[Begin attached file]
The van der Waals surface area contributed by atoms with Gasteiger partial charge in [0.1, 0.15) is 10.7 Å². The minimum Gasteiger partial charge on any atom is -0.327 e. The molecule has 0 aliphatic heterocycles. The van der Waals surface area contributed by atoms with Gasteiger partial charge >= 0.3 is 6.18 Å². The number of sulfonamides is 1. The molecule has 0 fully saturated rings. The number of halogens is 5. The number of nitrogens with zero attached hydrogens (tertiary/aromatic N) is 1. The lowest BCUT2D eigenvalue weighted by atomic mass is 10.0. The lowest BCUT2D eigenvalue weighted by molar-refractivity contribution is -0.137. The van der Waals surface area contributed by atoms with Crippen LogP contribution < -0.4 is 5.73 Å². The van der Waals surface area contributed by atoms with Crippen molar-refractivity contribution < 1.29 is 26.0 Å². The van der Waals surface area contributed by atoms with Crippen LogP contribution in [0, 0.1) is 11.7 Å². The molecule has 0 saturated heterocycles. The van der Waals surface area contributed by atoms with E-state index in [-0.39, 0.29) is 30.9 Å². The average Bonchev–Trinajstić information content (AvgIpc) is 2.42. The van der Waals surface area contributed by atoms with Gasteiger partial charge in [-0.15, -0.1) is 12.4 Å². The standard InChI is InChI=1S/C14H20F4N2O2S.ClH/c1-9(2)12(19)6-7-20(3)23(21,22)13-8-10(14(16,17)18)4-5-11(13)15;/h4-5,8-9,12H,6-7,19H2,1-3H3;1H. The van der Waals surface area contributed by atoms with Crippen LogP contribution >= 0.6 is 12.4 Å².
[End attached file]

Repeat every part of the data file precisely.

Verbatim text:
The van der Waals surface area contributed by atoms with Gasteiger partial charge in [0.1, 0.15) is 10.7 Å². The minimum Gasteiger partial charge on any atom is -0.327 e. The molecule has 0 aliphatic heterocycles. The van der Waals surface area contributed by atoms with Gasteiger partial charge >= 0.3 is 6.18 Å². The number of sulfonamides is 1. The molecule has 0 fully saturated rings. The number of halogens is 5. The number of nitrogens with zero attached hydrogens (tertiary/aromatic N) is 1. The lowest BCUT2D eigenvalue weighted by atomic mass is 10.0. The lowest BCUT2D eigenvalue weighted by molar-refractivity contribution is -0.137. The van der Waals surface area contributed by atoms with Crippen LogP contribution < -0.4 is 5.73 Å². The van der Waals surface area contributed by atoms with Crippen molar-refractivity contribution < 1.29 is 26.0 Å². The van der Waals surface area contributed by atoms with Crippen LogP contribution in [0, 0.1) is 11.7 Å². The molecule has 0 saturated heterocycles. The van der Waals surface area contributed by atoms with E-state index in [-0.39, 0.29) is 30.9 Å². The average Bonchev–Trinajstić information content (AvgIpc) is 2.42. The van der Waals surface area contributed by atoms with Gasteiger partial charge in [-0.15, -0.1) is 12.4 Å². The standard InChI is InChI=1S/C14H20F4N2O2S.ClH/c1-9(2)12(19)6-7-20(3)23(21,22)13-8-10(14(16,17)18)4-5-11(13)15;/h4-5,8-9,12H,6-7,19H2,1-3H3;1H. The van der Waals surface area contributed by atoms with Crippen LogP contribution >= 0.6 is 12.4 Å².